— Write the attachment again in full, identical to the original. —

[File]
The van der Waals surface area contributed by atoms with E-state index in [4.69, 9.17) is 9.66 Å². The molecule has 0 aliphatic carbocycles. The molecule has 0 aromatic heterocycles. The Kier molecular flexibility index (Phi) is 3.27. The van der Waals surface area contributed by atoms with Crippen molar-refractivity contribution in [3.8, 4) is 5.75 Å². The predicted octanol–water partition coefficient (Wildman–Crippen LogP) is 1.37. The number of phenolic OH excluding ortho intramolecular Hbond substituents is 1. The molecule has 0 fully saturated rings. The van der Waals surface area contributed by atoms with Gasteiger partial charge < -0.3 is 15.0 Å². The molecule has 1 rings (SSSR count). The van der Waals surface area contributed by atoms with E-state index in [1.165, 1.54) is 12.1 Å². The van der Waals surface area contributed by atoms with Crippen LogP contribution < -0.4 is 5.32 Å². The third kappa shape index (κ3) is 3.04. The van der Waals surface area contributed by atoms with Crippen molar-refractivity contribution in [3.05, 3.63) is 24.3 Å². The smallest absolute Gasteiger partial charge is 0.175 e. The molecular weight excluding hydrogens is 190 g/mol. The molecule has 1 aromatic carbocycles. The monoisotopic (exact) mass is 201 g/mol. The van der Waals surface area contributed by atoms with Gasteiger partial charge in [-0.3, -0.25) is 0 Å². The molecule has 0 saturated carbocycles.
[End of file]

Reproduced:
The van der Waals surface area contributed by atoms with E-state index in [4.69, 9.17) is 9.66 Å². The molecule has 0 aliphatic carbocycles. The molecule has 0 aromatic heterocycles. The Kier molecular flexibility index (Phi) is 3.27. The van der Waals surface area contributed by atoms with Crippen molar-refractivity contribution in [3.8, 4) is 5.75 Å². The predicted octanol–water partition coefficient (Wildman–Crippen LogP) is 1.37. The number of phenolic OH excluding ortho intramolecular Hbond substituents is 1. The molecule has 0 fully saturated rings. The van der Waals surface area contributed by atoms with Gasteiger partial charge < -0.3 is 15.0 Å². The molecule has 1 rings (SSSR count). The van der Waals surface area contributed by atoms with E-state index in [1.165, 1.54) is 12.1 Å². The van der Waals surface area contributed by atoms with Crippen LogP contribution < -0.4 is 5.32 Å². The third kappa shape index (κ3) is 3.04. The van der Waals surface area contributed by atoms with Crippen molar-refractivity contribution in [3.05, 3.63) is 24.3 Å². The smallest absolute Gasteiger partial charge is 0.175 e. The molecular weight excluding hydrogens is 190 g/mol. The molecule has 1 aromatic carbocycles. The monoisotopic (exact) mass is 201 g/mol. The van der Waals surface area contributed by atoms with Gasteiger partial charge in [-0.3, -0.25) is 0 Å². The molecule has 0 saturated carbocycles.